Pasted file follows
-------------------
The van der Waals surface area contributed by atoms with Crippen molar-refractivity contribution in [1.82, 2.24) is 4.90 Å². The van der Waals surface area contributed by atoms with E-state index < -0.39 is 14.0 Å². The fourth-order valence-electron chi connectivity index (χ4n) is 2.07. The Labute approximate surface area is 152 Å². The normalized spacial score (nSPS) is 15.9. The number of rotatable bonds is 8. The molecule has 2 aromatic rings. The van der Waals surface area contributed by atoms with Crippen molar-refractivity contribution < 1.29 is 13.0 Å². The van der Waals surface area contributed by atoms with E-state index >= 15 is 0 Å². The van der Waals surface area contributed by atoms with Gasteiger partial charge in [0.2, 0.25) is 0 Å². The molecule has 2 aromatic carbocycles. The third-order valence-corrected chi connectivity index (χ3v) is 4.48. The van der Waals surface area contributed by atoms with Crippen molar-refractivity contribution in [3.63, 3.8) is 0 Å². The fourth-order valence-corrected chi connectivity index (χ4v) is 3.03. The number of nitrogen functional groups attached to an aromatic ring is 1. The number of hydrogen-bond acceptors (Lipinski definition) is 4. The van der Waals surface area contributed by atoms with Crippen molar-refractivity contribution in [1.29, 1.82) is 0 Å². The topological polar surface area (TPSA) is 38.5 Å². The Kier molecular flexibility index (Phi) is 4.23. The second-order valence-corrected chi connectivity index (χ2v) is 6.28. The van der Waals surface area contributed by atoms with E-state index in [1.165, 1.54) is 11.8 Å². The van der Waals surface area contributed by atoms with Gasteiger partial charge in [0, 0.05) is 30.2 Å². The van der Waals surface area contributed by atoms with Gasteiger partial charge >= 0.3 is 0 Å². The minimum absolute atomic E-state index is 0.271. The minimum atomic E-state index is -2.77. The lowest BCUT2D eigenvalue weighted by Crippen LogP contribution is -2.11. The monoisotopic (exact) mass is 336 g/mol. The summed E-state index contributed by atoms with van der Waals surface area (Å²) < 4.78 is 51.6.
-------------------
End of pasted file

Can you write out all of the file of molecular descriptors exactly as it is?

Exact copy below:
The van der Waals surface area contributed by atoms with Crippen molar-refractivity contribution in [1.82, 2.24) is 4.90 Å². The van der Waals surface area contributed by atoms with E-state index < -0.39 is 14.0 Å². The fourth-order valence-electron chi connectivity index (χ4n) is 2.07. The Labute approximate surface area is 152 Å². The normalized spacial score (nSPS) is 15.9. The number of rotatable bonds is 8. The molecule has 2 aromatic rings. The van der Waals surface area contributed by atoms with Crippen molar-refractivity contribution < 1.29 is 13.0 Å². The van der Waals surface area contributed by atoms with E-state index >= 15 is 0 Å². The van der Waals surface area contributed by atoms with Gasteiger partial charge in [0.2, 0.25) is 0 Å². The molecule has 2 aromatic carbocycles. The third-order valence-corrected chi connectivity index (χ3v) is 4.48. The van der Waals surface area contributed by atoms with Crippen molar-refractivity contribution in [3.63, 3.8) is 0 Å². The fourth-order valence-corrected chi connectivity index (χ4v) is 3.03. The number of nitrogen functional groups attached to an aromatic ring is 1. The number of hydrogen-bond acceptors (Lipinski definition) is 4. The van der Waals surface area contributed by atoms with Crippen molar-refractivity contribution in [1.29, 1.82) is 0 Å². The topological polar surface area (TPSA) is 38.5 Å². The Kier molecular flexibility index (Phi) is 4.23. The second-order valence-corrected chi connectivity index (χ2v) is 6.28. The van der Waals surface area contributed by atoms with E-state index in [1.165, 1.54) is 11.8 Å². The van der Waals surface area contributed by atoms with Gasteiger partial charge in [0, 0.05) is 30.2 Å². The van der Waals surface area contributed by atoms with Gasteiger partial charge >= 0.3 is 0 Å². The minimum absolute atomic E-state index is 0.271. The minimum atomic E-state index is -2.77. The lowest BCUT2D eigenvalue weighted by Crippen LogP contribution is -2.11. The monoisotopic (exact) mass is 336 g/mol. The summed E-state index contributed by atoms with van der Waals surface area (Å²) < 4.78 is 51.6.